Key point: Every gun does not need to be an expert killer.
The PMR-30 is one of Kel-Tec’s newer guns. A 30-round single action only pistol chambered in .22 Winchester Magnum Rimfire, the pistol is meant to shoot fast and flat. It’s an eye-catching design, with Kel-Tec’s signature molded plastic externals, high-visibility sights, and a fairly steep grip. But it begs the question…what exactly is the point of the PMR-30?
Kel-Tec’s site lists “firepower” as a key selling point of the PMR-30, calling it perfect for “backpacking, camping, and range day plinking” While the PMR-30 could definitely be used to take small game during backpacking and camping, generally one wants to carry more heavy firepower than a .22 WMR when a gun is necessary for backpacking or camping to fend off larger predators. Shotguns, rifles, or magnum revolvers are generally the order of the day when it comes to defending against wildlife that could harm a person.
The PMR-30 can definitely be seen as a fun choice for plinking if one feels the need to step up from .22 LR. The .22 WMR is significantly more powerful, yet the PMR-30 by all accounts keeps the recoil low and the slide tracking fast for quick and easy shots on target. But the downside here is cost. The .22 WMR costs around the same as regular 9x19mm rounds. While 9x19mm rounds recoil more, training and plinking with them is far more practical as those skills can be easily transferred to defensive pistol usage. Well tuned 9mms also can run nearly as flat as the PMR-30, though they usually are more expensive.
However, after that Kel-Tec states that “the PMR30 can also play a role in home defense for the recoil shy among us.” This is a fairly disingenuous statement. While it’s true that a PMR-30 is better than nothing, there is a reason why practically no military or police department issues a pistol in .22 WMR. The closest analog to it in military or police service is the FN Five-seveN, but this pistol is specifically optimized to penetrate armor with the 5.7mm armor-piercing round. Even then, reports of the 5.7’s effectiveness against softer targets are mixed at best. The .22WMR wouldn’t fare much better.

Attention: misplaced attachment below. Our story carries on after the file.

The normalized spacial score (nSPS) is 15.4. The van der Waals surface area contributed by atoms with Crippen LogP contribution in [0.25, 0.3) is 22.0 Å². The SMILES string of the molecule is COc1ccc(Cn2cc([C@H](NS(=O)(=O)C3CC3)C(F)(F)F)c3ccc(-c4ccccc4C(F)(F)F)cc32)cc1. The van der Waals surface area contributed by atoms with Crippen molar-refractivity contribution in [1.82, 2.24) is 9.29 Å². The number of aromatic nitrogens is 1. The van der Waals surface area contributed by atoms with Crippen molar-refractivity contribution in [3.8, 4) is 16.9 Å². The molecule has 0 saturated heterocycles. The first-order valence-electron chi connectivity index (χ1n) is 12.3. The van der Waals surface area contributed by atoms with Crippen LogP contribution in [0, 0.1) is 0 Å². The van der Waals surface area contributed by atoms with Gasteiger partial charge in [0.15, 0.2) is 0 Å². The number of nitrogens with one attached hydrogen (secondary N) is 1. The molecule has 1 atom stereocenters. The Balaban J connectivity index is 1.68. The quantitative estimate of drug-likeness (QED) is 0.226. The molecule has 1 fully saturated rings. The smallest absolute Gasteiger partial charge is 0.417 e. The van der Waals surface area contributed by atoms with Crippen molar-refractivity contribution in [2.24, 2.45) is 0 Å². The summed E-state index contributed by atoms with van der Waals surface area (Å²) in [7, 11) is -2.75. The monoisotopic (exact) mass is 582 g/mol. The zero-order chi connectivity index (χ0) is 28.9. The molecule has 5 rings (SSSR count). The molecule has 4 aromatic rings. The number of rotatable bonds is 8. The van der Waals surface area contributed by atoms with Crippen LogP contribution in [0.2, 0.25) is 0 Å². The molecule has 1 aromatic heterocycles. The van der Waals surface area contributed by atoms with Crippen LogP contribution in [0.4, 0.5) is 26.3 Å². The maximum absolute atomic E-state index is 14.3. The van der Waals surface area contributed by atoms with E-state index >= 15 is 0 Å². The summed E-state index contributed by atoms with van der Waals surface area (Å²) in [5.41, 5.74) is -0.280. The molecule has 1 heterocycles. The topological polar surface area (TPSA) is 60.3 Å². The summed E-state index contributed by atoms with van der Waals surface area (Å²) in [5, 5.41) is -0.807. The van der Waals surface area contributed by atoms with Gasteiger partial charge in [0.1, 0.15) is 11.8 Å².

While the PMR-30 is probably an accurate plinker and perhaps even a good choice for taking light game, it is not a gun that one should rely on to defend themselves in any situation. Kel-Tec is doing their customers a disservice by marketing it as such. If one is too recoil-shy to use a more effective handgun, then one should fix that by training more and becoming confident in more recoil-heavy guns, rather than buying a souped-up .22. When a good 9x19 pistol costs around the same amount to train with and buy, it’s hard to make a compelling argument for the PMR-30 as a home defense weapon.
However, if one wants a flat and fast shooting range toy that holds an insane amount of rounds in a flush fit package, the PMR-30 is a great pick. Not all guns have to be practical, some exist just to be fun to shoot and there’s nothing wrong with that.
Charlie Gao studied political and computer science at Grinnell College and is a frequent commentator on defense and national-security issues.
Image: Creative Commons.